Title

#Santillana, #soldierscholar: The Use of the Catalog in Medieval Spanish Praise Poetry

Subject Area

Spanish Peninsular Studies

Abstract

In social media, we often elevate our own image or the image of others through comparison with popular celebrities, athletes, and the like. The more hashtags, or examples, with which we can associate and compare our achievements, the more amplified the achievement becomes. This practice, however, is certainly not exclusive to the modern era, as people have been promoting themselves and others through comparison since Antiquity and the Middle Ages. The inclusion of catalogs in the poetry of medieval and early modern Spain had various functions, often included to provide lists of well-known examples on which people could model their own behavior. At the same time, the poet leveraged the catalog in order to boast about his own vast knowledge and expertise. In praise poetry, poets used rhetorical strategies of abundance, amplification, and enumeration, hoping to applaud the accomplishments of a monarch or noble and inspire others to emulate poem’s subject while at the same time, increasing their own social standing or prominence. This paper explores the use of the catalog in poetry praising the marqués de Santillana, Íñigo López de Mendoza, and how it is employed to both elevate Santillana as well as serve the poets’ goals of self-promotion. By considering these poems in their own time period as well as the more modern forms of self-promotion and social media, we gain insight and provide access into the worthiness of the poem’s subject for emulation as well as the efforts of the poets to showcase themselves as experts and influencers.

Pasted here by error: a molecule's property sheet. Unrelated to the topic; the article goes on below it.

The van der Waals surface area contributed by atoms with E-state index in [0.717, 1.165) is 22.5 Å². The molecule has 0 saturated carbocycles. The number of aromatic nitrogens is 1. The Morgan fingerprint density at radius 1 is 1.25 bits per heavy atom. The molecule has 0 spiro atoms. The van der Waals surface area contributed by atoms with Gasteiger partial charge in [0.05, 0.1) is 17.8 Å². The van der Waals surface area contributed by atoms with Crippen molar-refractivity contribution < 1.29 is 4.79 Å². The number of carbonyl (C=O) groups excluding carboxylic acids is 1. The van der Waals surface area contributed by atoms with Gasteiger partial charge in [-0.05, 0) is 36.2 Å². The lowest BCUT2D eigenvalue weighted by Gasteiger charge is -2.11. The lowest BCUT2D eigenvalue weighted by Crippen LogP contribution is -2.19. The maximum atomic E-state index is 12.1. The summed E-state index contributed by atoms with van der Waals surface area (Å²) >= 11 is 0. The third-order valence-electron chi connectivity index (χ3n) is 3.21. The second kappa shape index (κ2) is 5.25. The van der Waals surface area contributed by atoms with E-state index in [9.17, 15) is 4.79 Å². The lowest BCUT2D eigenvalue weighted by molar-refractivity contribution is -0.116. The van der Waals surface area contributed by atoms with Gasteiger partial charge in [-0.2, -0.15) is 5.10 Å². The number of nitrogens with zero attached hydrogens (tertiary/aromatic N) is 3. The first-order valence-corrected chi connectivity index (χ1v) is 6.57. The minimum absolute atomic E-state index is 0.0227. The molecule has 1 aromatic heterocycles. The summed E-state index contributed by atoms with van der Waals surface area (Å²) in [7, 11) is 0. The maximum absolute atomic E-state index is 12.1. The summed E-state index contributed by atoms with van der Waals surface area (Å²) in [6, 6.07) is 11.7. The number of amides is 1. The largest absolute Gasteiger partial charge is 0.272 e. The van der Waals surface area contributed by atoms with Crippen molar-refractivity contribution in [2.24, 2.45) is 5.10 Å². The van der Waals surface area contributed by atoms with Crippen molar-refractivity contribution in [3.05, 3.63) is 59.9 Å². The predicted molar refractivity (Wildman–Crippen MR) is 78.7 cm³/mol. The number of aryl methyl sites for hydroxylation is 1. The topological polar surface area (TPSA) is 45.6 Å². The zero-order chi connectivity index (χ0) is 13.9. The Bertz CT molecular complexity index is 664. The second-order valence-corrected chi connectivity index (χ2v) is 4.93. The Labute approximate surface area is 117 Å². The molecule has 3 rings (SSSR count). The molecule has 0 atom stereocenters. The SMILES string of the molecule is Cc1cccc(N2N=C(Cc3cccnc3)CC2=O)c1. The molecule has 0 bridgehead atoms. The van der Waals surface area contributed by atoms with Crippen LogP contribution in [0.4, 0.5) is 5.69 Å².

Brief Bio Note

Dr. Sherry Maggin is the Academic Program Director and Assistant Professor of Spanish at the United States Military Academy. She received her Ph.D. in Romance Languages, concentration Medieval Hispanic Literature, from the University of North Carolina at Chapel Hill in 2013.

Keywords

medieval exemplum, catalog, praise poetry, social media

Location

Morning Session 1 (PARB 227)

Presentation Year

2019

Start Date

4-11-2019 9:15 AM

End Date

4-11-2019 10:30 AM

Embargo

11-26-2018

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Apr 11th, 9:15 AM Apr 11th, 10:30 AM

#Santillana, #soldierscholar: The Use of the Catalog in Medieval Spanish Praise Poetry

Morning Session 1 (PARB 227)

In social media, we often elevate our own image or the image of others through comparison with popular celebrities, athletes, and the like. The more hashtags, or examples, with which we can associate and compare our achievements, the more amplified the achievement becomes. This practice, however, is certainly not exclusive to the modern era, as people have been promoting themselves and others through comparison since Antiquity and the Middle Ages. The inclusion of catalogs in the poetry of medieval and early modern Spain had various functions, often included to provide lists of well-known examples on which people could model their own behavior. At the same time, the poet leveraged the catalog in order to boast about his own vast knowledge and expertise. In praise poetry, poets used rhetorical strategies of abundance, amplification, and enumeration, hoping to applaud the accomplishments of a monarch or noble and inspire others to emulate poem’s subject while at the same time, increasing their own social standing or prominence. This paper explores the use of the catalog in poetry praising the marqués de Santillana, Íñigo López de Mendoza, and how it is employed to both elevate Santillana as well as serve the poets’ goals of self-promotion. By considering these poems in their own time period as well as the more modern forms of self-promotion and social media, we gain insight and provide access into the worthiness of the poem’s subject for emulation as well as the efforts of the poets to showcase themselves as experts and influencers.